Peace with Food

Do certain foods have power over you to the point where you cannot have them around unless you plan to eat the entire box/bag/carton? I have a few suggestions to help with this all or nothing mentality.

What if you allow yourself to eat this food every day for the next week, all three meals (and snacks) if desired? True, you may end up eating too much of it, but in the end, you will be so tired of this food and more than likely end up eating less and less of it as the days pass. By giving yourself permission to eat this “forbidden” food as often as you’d like makes it less appealing. If you think about fresh fruits and vegetables that are not “forbidden” foods, you allow yourself to eat as much as you’d like and we never overeat apples, carrots, and kale. This may also work with other foods! By surrounding yourself with this particular food, you are allowing yourself to make Peace with Food.
*Note: If the “out of sight, out of mind” trick works for you and cravings have subsided, by all means don’t force yourself to overindulge. Your plan has worked! This advice is for those who still crave the food and are feeling deprived.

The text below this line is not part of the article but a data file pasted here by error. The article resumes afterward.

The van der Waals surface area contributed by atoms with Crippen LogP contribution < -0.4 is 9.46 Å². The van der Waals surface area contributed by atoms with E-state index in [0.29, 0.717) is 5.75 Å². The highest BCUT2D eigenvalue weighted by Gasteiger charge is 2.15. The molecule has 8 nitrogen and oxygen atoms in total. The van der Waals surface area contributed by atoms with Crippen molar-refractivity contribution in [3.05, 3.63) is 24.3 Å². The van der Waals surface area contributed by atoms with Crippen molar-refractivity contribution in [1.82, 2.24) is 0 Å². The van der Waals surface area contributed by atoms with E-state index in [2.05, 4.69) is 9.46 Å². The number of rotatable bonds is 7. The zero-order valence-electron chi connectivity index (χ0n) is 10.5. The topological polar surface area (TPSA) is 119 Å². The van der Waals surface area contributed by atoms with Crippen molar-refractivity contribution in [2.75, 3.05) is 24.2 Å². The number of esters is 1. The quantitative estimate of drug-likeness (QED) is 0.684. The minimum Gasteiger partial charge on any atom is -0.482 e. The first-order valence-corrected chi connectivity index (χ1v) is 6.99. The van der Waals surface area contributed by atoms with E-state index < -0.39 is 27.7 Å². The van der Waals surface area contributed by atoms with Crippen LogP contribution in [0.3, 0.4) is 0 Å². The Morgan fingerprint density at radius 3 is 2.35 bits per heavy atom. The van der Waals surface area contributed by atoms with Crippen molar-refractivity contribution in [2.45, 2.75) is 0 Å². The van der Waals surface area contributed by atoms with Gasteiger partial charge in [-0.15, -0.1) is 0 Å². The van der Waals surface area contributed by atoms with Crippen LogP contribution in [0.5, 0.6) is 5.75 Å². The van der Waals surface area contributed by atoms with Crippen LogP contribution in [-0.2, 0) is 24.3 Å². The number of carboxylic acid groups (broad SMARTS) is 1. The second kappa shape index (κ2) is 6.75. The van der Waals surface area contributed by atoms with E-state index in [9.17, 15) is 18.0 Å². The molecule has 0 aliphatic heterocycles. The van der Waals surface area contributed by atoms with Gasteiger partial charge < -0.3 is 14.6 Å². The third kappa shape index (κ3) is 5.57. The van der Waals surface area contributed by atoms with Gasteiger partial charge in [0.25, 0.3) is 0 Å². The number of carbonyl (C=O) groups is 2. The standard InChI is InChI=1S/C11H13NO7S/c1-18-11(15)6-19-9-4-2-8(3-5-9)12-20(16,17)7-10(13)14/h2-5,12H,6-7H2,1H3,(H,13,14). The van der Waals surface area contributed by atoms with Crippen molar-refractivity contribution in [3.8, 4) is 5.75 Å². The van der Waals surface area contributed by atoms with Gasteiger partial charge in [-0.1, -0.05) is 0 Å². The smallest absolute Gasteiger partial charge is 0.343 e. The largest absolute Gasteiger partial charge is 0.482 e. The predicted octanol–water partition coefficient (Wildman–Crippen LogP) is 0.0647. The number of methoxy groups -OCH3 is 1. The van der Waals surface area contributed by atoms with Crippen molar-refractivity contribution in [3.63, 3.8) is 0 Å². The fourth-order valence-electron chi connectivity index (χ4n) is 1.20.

Another trick that Researchers at Carnegie Mellon University have discovered is that repeatedly thinking about eating a certain food, M&Ms; or cheese, led study participants to eat less of the food once it was presented to them.
While just the thought of food may make you salivate, it could also make you think your way to satisfaction. These researchers discovered that by imagining eating a LARGE amount of something, your mind subconsciously limits what you later put into your mouth. The trick is that you must imagine yourself consuming several of the particular food you crave in order for the actual amount eaten to be reduced. For example, participants who imagined eating a ton of M&Ms; did not reduce the amount of cheese cubes they ate. They did, however reduce the number of M&Ms; eaten. So next time you crave a food, imagine stuffing your face with as much as possible and more than likely when you do eat that food, you will be satisfied with less!
Krista Haynes, R.D.